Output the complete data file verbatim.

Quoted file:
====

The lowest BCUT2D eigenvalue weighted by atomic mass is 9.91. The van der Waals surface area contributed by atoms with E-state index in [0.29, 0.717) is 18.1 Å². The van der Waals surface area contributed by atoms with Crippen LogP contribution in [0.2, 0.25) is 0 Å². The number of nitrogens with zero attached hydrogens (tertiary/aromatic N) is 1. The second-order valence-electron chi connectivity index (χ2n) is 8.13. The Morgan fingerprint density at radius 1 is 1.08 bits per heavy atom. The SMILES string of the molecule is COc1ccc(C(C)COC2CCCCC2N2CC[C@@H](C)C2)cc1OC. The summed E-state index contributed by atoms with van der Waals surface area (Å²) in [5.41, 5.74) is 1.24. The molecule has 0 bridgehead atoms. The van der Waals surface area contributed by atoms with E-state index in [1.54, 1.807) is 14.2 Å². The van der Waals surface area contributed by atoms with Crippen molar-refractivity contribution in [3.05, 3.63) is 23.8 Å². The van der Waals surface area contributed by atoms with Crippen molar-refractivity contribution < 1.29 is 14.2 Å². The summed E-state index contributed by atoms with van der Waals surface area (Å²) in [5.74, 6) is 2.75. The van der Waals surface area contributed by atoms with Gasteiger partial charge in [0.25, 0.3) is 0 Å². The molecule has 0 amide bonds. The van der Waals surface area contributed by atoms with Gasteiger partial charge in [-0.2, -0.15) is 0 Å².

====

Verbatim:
The lowest BCUT2D eigenvalue weighted by atomic mass is 9.91. The van der Waals surface area contributed by atoms with E-state index in [0.29, 0.717) is 18.1 Å². The van der Waals surface area contributed by atoms with Crippen LogP contribution in [0.2, 0.25) is 0 Å². The number of nitrogens with zero attached hydrogens (tertiary/aromatic N) is 1. The second-order valence-electron chi connectivity index (χ2n) is 8.13. The Morgan fingerprint density at radius 1 is 1.08 bits per heavy atom. The SMILES string of the molecule is COc1ccc(C(C)COC2CCCCC2N2CC[C@@H](C)C2)cc1OC. The summed E-state index contributed by atoms with van der Waals surface area (Å²) in [5.41, 5.74) is 1.24. The molecule has 0 bridgehead atoms. The van der Waals surface area contributed by atoms with E-state index in [1.54, 1.807) is 14.2 Å². The van der Waals surface area contributed by atoms with Crippen molar-refractivity contribution in [3.05, 3.63) is 23.8 Å². The van der Waals surface area contributed by atoms with Crippen molar-refractivity contribution < 1.29 is 14.2 Å². The summed E-state index contributed by atoms with van der Waals surface area (Å²) in [5.74, 6) is 2.75. The van der Waals surface area contributed by atoms with Gasteiger partial charge in [0.25, 0.3) is 0 Å². The molecule has 0 amide bonds. The van der Waals surface area contributed by atoms with Gasteiger partial charge in [-0.2, -0.15) is 0 Å².